“They have said ‘we are employing 30,000 teachers and 11,000 medical personnel’. Where are you going to get the money? From special drawing rights of $1.3 billion from IMF? Will IMF be giving you this money throughout? If this $1.3 billion finishes where are you going to get money to give them? We are happy for our brothers and sisters who will be employed but we want them to be on a sustainable programme but using drawing rights, is it sustainable? That is question,” he said. “Introducing free education very good idea. Our children who were failing to go to school will now go to school. We will now go to school but where are we getting that money we are using for grants? What if it finishes? What will happen to the schools? They are saying they want to ramp up production of copper. Is it their money? We don’t own mines. We just get taxes. We refused to get straight tax which is calculated on production and of all we want to deduct from profits. Where are you going to get money? Mining companies are not ours.”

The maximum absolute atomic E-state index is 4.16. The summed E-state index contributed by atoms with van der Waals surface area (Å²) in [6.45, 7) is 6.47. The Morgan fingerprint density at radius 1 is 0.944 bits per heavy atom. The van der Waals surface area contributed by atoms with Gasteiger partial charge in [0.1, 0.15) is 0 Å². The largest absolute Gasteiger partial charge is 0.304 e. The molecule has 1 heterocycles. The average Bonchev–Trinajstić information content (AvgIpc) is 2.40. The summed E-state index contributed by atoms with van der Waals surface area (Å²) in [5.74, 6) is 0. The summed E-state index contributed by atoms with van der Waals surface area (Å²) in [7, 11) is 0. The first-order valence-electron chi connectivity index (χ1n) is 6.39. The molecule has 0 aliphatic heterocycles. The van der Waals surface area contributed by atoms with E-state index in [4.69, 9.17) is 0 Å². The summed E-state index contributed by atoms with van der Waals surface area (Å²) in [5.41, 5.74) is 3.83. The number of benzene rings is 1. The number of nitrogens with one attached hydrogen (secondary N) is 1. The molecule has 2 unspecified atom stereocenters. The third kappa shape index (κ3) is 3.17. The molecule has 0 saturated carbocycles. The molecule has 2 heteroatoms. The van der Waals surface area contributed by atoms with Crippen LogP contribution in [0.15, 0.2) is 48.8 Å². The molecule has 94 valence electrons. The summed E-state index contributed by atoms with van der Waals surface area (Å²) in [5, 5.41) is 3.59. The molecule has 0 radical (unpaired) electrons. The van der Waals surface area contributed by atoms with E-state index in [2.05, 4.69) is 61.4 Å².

Kambwili appealed to the UPND to find a way of running Konkola Copper Mines and Mopani Copper Mines by way of making them belong to the government.

“So that profits we will be making will be ours. Then the programme of employing 30,000 and 11,000 will work. If you prioritise the mines, we will lose out on revenue. There will be no money to pay teachers after two years…when we were in government UPND was saying we were spending 50 per cent to pay salaries. ‘It is carelessness. You cannot allow a government to use 50 per cent on personal emoluments and salaries when we have come to reduce this 50 per cent’. Now to this 50 per cent they have added another 40,000.”